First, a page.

|Protests in Cairo|
It was fun to see Egyptians posing in front of military tanks and taking pictures, just like we did. As we cruised the streets downtown we saw men in suits protesting in front of the Bank of Cairo. There were other demonstrations, including the police force requesting higher pay.
However, it has been reported that activists will end their protests tonight but plan to reconvene every Friday in order to maintain pressure on the military to carry through its promise of reforms. People in command said they would abide by all international agreements and keep the current government until elections are held.
Peter and I started our sightseeing of Cairo today and I must say that the area around the Nile is very beautiful, although once we ventured into the back alleys, we saw a different face of Cairo. Not that it was an ugly face, just a different one – housing that looked like slums, holes on the street and uncollected garbage. But the local coffee shops were full of men sucking on the sheesha (aka hooka or arquile) and sipping their coffee or tea. Eateries had the fuul (cooked beans) ready, to be served from the big round pots sticking out of the cafe doors. The beans were to be consumed with pita bread, falafel, fried eggplant and chips, with a small side dish of cucumber and tomatoes.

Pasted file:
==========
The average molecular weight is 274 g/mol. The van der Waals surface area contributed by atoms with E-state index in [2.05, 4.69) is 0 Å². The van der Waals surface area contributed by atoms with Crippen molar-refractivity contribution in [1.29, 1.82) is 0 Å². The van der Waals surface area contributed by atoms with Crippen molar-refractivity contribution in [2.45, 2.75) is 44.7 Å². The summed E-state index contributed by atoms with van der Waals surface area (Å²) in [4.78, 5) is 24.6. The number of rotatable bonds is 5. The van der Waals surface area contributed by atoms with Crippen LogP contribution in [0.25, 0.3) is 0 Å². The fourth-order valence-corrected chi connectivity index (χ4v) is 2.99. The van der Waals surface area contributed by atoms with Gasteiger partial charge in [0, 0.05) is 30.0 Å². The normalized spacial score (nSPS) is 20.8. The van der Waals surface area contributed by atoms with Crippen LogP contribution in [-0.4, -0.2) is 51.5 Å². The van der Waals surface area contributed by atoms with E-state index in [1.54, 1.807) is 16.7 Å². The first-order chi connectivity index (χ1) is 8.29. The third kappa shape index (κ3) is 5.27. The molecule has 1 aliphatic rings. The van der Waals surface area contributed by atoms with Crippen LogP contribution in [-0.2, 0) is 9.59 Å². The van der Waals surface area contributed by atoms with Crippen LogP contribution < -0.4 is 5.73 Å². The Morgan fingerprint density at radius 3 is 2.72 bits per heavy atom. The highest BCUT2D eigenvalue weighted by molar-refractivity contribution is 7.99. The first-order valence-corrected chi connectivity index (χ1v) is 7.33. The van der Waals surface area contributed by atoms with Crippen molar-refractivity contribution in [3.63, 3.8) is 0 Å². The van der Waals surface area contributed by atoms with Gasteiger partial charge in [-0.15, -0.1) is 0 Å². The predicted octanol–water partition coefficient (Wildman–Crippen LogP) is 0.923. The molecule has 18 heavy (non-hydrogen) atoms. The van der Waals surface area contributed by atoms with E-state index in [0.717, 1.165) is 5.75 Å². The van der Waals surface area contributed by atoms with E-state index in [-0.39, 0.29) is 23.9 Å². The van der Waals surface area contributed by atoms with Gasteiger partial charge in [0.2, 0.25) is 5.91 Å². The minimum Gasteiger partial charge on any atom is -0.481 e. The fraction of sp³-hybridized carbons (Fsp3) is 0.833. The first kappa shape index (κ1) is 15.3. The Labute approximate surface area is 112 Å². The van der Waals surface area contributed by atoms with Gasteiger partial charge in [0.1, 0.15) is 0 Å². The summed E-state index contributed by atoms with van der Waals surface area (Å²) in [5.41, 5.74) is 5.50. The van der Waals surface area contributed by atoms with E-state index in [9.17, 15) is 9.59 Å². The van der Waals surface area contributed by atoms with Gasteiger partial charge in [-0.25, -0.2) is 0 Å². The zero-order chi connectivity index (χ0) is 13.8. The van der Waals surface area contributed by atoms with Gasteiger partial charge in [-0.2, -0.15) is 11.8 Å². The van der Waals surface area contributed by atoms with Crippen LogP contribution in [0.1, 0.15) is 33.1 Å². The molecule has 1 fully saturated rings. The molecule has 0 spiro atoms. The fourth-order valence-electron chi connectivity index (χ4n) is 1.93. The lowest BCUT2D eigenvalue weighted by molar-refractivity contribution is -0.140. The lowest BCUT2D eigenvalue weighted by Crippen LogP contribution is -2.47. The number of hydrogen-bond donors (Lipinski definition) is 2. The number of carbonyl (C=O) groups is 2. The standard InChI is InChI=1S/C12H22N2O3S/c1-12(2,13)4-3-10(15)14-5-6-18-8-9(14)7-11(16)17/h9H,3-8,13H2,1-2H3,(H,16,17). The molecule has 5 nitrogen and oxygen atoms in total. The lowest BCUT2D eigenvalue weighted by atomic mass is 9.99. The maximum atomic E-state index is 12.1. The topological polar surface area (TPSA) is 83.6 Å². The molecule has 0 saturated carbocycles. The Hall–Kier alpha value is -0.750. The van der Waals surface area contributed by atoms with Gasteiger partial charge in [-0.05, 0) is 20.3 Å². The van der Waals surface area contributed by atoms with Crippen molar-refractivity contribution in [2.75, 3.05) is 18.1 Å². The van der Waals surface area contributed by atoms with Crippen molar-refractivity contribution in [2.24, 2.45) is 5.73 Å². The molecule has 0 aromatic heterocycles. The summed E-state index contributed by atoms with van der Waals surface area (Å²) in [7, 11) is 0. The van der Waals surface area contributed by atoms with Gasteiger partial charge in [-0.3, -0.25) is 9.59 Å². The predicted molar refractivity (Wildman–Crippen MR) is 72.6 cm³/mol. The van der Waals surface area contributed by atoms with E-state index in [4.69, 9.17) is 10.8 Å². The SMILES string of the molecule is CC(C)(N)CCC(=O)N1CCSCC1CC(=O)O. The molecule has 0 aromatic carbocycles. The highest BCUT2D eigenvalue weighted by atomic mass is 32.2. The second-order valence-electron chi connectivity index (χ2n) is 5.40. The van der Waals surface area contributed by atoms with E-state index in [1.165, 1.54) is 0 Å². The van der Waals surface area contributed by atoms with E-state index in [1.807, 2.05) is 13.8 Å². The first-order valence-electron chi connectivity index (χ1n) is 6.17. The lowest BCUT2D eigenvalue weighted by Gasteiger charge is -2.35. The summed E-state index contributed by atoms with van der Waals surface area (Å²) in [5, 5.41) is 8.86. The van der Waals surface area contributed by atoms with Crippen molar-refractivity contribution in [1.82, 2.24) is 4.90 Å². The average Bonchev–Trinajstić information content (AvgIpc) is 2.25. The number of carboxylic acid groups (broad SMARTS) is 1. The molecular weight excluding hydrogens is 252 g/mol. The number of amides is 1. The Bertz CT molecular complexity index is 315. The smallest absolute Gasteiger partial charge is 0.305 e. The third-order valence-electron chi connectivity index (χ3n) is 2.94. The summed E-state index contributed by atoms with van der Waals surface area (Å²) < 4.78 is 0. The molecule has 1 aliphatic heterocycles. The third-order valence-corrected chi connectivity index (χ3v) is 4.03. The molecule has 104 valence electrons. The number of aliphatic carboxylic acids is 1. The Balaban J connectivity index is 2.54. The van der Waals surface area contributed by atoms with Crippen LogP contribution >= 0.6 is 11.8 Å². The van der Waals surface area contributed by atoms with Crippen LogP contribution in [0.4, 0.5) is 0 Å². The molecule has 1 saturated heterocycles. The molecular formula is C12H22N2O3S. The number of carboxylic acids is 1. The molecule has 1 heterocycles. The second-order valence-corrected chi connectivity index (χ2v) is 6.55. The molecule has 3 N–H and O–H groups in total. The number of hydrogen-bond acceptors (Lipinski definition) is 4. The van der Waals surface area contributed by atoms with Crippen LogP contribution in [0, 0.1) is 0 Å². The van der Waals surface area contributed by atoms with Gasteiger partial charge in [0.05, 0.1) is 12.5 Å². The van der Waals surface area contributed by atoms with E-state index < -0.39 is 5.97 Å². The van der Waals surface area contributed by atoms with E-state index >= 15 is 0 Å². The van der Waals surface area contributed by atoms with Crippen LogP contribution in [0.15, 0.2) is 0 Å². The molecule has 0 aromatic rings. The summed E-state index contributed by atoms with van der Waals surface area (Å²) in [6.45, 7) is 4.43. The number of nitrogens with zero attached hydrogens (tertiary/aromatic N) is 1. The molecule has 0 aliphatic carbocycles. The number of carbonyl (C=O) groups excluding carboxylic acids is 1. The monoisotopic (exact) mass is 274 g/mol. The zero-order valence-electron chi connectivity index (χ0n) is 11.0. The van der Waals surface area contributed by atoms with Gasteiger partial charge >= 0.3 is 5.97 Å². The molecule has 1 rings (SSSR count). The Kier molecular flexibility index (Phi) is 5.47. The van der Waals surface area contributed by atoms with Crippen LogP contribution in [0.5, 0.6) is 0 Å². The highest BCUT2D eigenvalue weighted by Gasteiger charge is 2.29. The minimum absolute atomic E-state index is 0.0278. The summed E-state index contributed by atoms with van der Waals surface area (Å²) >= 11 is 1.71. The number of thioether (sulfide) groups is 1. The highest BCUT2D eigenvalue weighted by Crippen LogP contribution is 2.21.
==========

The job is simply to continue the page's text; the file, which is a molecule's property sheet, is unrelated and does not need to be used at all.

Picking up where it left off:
I went to the Brazilian Embassy in the morning to renew my passport. The place is barricaded by military tanks as the embassy is on the same block as the Egyptian National Television, now heavily guarded by the military. When we walked to our hotel in the afternoon, I spotted Claire, an American woman I met at Bustan Qaraaqa in Palestine, finishing an interview near Tahrir Square. She went back to the US after Palestine, and is now back in the Middle East covering the latest events in Egypt as a free lancer. Small world...
Tomorrow we will go to the Giza Pyramids for Valentines Day. We should have no problems fighting the crowds there.